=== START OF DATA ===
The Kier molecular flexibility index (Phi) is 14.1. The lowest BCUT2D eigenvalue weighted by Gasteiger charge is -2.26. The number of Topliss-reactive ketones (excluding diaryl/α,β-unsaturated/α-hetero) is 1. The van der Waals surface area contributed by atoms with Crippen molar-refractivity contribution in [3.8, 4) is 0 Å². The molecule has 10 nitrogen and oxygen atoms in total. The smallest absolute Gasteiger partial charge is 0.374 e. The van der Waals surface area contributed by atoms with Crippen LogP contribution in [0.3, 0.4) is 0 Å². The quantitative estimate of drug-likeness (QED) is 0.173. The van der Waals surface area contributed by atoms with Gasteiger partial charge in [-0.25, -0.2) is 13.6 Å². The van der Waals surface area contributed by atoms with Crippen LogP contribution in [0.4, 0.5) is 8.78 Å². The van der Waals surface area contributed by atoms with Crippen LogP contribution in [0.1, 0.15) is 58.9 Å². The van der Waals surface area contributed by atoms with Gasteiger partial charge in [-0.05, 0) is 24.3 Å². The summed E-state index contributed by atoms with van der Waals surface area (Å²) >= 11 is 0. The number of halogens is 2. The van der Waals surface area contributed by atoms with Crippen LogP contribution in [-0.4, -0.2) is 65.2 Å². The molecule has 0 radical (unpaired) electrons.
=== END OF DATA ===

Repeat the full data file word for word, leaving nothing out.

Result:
The Kier molecular flexibility index (Phi) is 14.1. The lowest BCUT2D eigenvalue weighted by Gasteiger charge is -2.26. The number of Topliss-reactive ketones (excluding diaryl/α,β-unsaturated/α-hetero) is 1. The van der Waals surface area contributed by atoms with Crippen molar-refractivity contribution in [3.8, 4) is 0 Å². The molecule has 10 nitrogen and oxygen atoms in total. The smallest absolute Gasteiger partial charge is 0.374 e. The van der Waals surface area contributed by atoms with Crippen LogP contribution in [0.3, 0.4) is 0 Å². The quantitative estimate of drug-likeness (QED) is 0.173. The van der Waals surface area contributed by atoms with Gasteiger partial charge in [-0.25, -0.2) is 13.6 Å². The van der Waals surface area contributed by atoms with Crippen LogP contribution in [0.4, 0.5) is 8.78 Å². The van der Waals surface area contributed by atoms with Crippen LogP contribution in [0.1, 0.15) is 58.9 Å². The van der Waals surface area contributed by atoms with Gasteiger partial charge in [-0.05, 0) is 24.3 Å². The summed E-state index contributed by atoms with van der Waals surface area (Å²) >= 11 is 0. The number of halogens is 2. The van der Waals surface area contributed by atoms with Crippen LogP contribution in [-0.4, -0.2) is 65.2 Å². The molecule has 0 radical (unpaired) electrons.